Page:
Fintech Talk: October 21, 2016
This week peer to peer (P2P) lending through the UK’s largest platforms reached close to £6.5bn, according to the Peer-to-Peer Finance Association (P2PFA). The association, which represents the largest eight lenders, including Zopa and Funding Circle, found that investors lent more than £700m ($858m) through the platforms in the third quarter of the year – up from £658m ($809m) in the second quarter but down from £715m ($879) in the first three months of 2016.
The total number of current lenders has also risen to 161,401 in the third quarter from 150,376, while the number of borrowers rose to 363,198 from 331,107. Commenting on the result, Christine Farnish, P2PFA chair said, “Data from the third quarter of 2016 highlights the strength of peer-to-peer lending in the United Kingdom, and underscores the value that this form of alternative finance is providing to the economy for borrowers – both business and consumer – as well as lenders. Peer-to-peer lending continues to deliver a competitive alternative to traditional lending.”
P2P lending is expected to continue growing at an accelerating pace and extend to segments previously almost entirely dominated by banks. This view is supported by a recent study by KPMG and the Cambridge Centre for Alternative Finance that found that the global P2P market grew by 271% to more than £106.4bn ($130bn) last year, mainly due to China and the US.
While P2P lenders are competing with one another for market share, insurance and reinsurance companies have partnered on a new blockchain initiative, seeking to deliver faster and secure client services, according to The Financial Times. The project, titled the Blockchain Insurance Industry Initiative, or B3i for short, aims to provide a meeting ground for the companies to exchange ideas, test use cases and pursue concepts that could ultimately reshape how they deliver insurance services. The firms taking part are Allianz, Aegon, Munich Re, Swiss Re and Zurich, constituting some of the biggest companies of their kind in the region.
The group is the latest enterprise-driven consortium to emerge, following in the footsteps of initiatives like R3 and the Post-Trade Distributed Ledger Group. Those backing the B3i effort say that it could ultimately lead to new ways of doing business. Mark Bloom, Aegon’s chief technology officer, said “We want to be at the heart of these developments and see blockchain as one of those potential catalysts for change. By actively creating partnerships and making strategic investments we can build smarter solutions together with our clients."
For Allianz, which has explored applications for the exchange of catastrophe bonds and has worked with startups in the space, the technology offers a means to increase transparency for its customers. “This initiative, enabling alternative operating models based on the blockchain technology, can help us increase transparency and efficiency and deliver a better experience to our customer,” said Allianz Group COO Christof Mascher.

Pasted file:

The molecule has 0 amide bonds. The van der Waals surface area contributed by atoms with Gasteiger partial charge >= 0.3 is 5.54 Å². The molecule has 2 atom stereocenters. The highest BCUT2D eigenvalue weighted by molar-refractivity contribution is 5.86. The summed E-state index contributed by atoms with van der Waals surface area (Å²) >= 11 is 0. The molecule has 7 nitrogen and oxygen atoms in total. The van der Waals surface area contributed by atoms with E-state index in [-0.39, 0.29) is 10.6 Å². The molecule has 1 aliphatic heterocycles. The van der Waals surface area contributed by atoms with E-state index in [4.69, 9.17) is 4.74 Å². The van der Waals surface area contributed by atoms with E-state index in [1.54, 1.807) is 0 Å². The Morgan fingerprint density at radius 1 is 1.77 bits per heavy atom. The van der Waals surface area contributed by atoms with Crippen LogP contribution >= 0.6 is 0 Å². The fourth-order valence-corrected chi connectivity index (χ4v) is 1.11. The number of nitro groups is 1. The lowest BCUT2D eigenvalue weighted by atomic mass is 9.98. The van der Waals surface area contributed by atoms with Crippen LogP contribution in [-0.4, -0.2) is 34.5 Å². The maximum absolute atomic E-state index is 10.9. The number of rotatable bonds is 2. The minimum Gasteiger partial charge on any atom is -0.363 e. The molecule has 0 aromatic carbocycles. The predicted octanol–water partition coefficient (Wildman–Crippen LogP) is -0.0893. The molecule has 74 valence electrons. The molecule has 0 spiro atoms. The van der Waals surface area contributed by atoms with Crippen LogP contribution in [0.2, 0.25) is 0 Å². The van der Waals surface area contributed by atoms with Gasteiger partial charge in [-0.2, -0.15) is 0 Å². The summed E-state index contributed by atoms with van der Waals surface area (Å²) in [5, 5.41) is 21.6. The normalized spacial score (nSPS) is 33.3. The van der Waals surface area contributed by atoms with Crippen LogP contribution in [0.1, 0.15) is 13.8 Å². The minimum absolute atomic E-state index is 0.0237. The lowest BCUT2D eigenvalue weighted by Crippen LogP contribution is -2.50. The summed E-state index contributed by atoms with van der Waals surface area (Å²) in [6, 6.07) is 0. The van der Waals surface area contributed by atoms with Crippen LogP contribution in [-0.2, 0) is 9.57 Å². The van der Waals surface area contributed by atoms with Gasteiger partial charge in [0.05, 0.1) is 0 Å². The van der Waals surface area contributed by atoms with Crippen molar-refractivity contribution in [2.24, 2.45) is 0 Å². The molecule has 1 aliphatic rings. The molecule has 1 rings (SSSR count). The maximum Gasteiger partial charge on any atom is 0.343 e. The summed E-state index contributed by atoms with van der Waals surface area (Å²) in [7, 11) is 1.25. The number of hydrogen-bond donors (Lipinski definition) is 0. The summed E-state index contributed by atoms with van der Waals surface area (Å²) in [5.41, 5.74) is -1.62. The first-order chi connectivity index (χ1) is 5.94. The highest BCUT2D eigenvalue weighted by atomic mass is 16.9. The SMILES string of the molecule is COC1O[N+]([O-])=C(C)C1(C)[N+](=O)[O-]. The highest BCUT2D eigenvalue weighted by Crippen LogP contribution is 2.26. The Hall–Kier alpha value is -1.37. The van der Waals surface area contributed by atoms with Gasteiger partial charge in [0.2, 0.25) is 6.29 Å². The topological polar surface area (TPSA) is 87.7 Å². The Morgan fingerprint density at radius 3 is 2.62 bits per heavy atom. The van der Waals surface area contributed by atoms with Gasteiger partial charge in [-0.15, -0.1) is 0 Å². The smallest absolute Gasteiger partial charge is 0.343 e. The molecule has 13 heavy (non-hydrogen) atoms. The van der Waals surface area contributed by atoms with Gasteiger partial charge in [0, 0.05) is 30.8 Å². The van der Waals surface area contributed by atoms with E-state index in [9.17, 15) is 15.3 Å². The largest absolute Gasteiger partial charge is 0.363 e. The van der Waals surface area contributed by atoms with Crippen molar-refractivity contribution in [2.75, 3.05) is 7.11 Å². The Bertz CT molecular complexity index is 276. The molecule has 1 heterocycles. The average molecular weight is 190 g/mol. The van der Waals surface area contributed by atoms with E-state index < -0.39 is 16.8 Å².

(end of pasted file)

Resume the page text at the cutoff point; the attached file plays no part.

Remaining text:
Another interesting development in the world of fintech this week was the news that Payoneer, a US fintech company that helps businesses send and receive money across borders online, raised £141m ($180m) in a Series E funding round. The funding comes from Technology Crossover Ventures (TCV), a Silicon Valley-headquartered VC fund that focuses on growth funding for established tech businesses. The funding round takes its total amount raised to £211m ($270m), with the money set to go towards further expansion in emerging markets. At present, Payoneer processes billions of dollars a year, has customers across 200 countries and can do localised payments in 130 countries.
While P2P, blockchain and money transfer companies are all topics that are likely to be discussed and feature in Fintech Talks, there is scope for discussions around the wider application of fintech - for example, the use of fintech and new technologies to promote sustainable finance. In an op-ed in The Financial Times, Erik Solheim, Head of UN Environment, highlighted that emerging financial technologies could go beyond redefining the financial services industry and, extend to eradicating extreme poverty by 2030 and providing a solution for the world’s environmental problems. According to Solheim, the financial sector is not up to the task of providing the necessary capital to reduce climate change and halt the alarming rate of degradation of natural capital (soil, air, water and biodiversity), with ‘less than 1% of global bonds labelled ‘green’ and 1% of the holdings by global institutional investors being environmentally friendly infrastructure assets.’
In response, he provides several examples where fintech companies are enabling sustainability and highlights the recent partnership between the UN Environment and Ant Financial Services, the Chinese online and mobile financial services company, that promotes green finance products. According to the article, Ant has more than 450m small business and individual customers, and provides access to over ninety asset management companies selling green and sustainable investment products, including apps that monitor an individual’s carbon footprint and insurance that gives customers money back for they days they don’t use their cars. The organisation plans to build on this success and convene a coalition of fintech leaders to align the sector’s culture and emerging regulations with the needs of sustainability.